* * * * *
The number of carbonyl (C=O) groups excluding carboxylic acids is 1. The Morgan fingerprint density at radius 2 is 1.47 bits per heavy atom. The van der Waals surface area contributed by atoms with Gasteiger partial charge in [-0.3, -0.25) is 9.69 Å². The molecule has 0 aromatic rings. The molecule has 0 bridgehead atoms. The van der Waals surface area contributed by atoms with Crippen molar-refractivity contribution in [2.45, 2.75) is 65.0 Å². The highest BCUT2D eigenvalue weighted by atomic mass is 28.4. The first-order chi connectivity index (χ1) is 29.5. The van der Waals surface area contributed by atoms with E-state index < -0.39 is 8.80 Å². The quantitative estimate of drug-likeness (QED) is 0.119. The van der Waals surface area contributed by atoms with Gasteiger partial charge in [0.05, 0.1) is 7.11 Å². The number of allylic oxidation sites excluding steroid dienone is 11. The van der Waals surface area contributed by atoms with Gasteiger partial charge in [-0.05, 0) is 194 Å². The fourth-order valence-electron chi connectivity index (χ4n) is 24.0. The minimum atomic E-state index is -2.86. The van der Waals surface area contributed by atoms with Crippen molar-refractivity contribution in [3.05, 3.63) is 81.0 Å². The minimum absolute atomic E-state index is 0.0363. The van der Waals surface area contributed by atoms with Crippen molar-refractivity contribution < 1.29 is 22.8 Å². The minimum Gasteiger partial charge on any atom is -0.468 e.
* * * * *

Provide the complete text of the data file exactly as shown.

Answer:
The number of carbonyl (C=O) groups excluding carboxylic acids is 1. The Morgan fingerprint density at radius 2 is 1.47 bits per heavy atom. The van der Waals surface area contributed by atoms with Gasteiger partial charge in [-0.3, -0.25) is 9.69 Å². The molecule has 0 aromatic rings. The molecule has 0 bridgehead atoms. The van der Waals surface area contributed by atoms with Crippen molar-refractivity contribution in [2.45, 2.75) is 65.0 Å². The highest BCUT2D eigenvalue weighted by atomic mass is 28.4. The first-order chi connectivity index (χ1) is 29.5. The van der Waals surface area contributed by atoms with E-state index < -0.39 is 8.80 Å². The quantitative estimate of drug-likeness (QED) is 0.119. The van der Waals surface area contributed by atoms with Gasteiger partial charge in [0.05, 0.1) is 7.11 Å². The number of allylic oxidation sites excluding steroid dienone is 11. The van der Waals surface area contributed by atoms with Gasteiger partial charge in [-0.05, 0) is 194 Å². The fourth-order valence-electron chi connectivity index (χ4n) is 24.0. The minimum atomic E-state index is -2.86. The van der Waals surface area contributed by atoms with Crippen molar-refractivity contribution in [3.05, 3.63) is 81.0 Å². The minimum absolute atomic E-state index is 0.0363. The van der Waals surface area contributed by atoms with Crippen molar-refractivity contribution < 1.29 is 22.8 Å². The minimum Gasteiger partial charge on any atom is -0.468 e.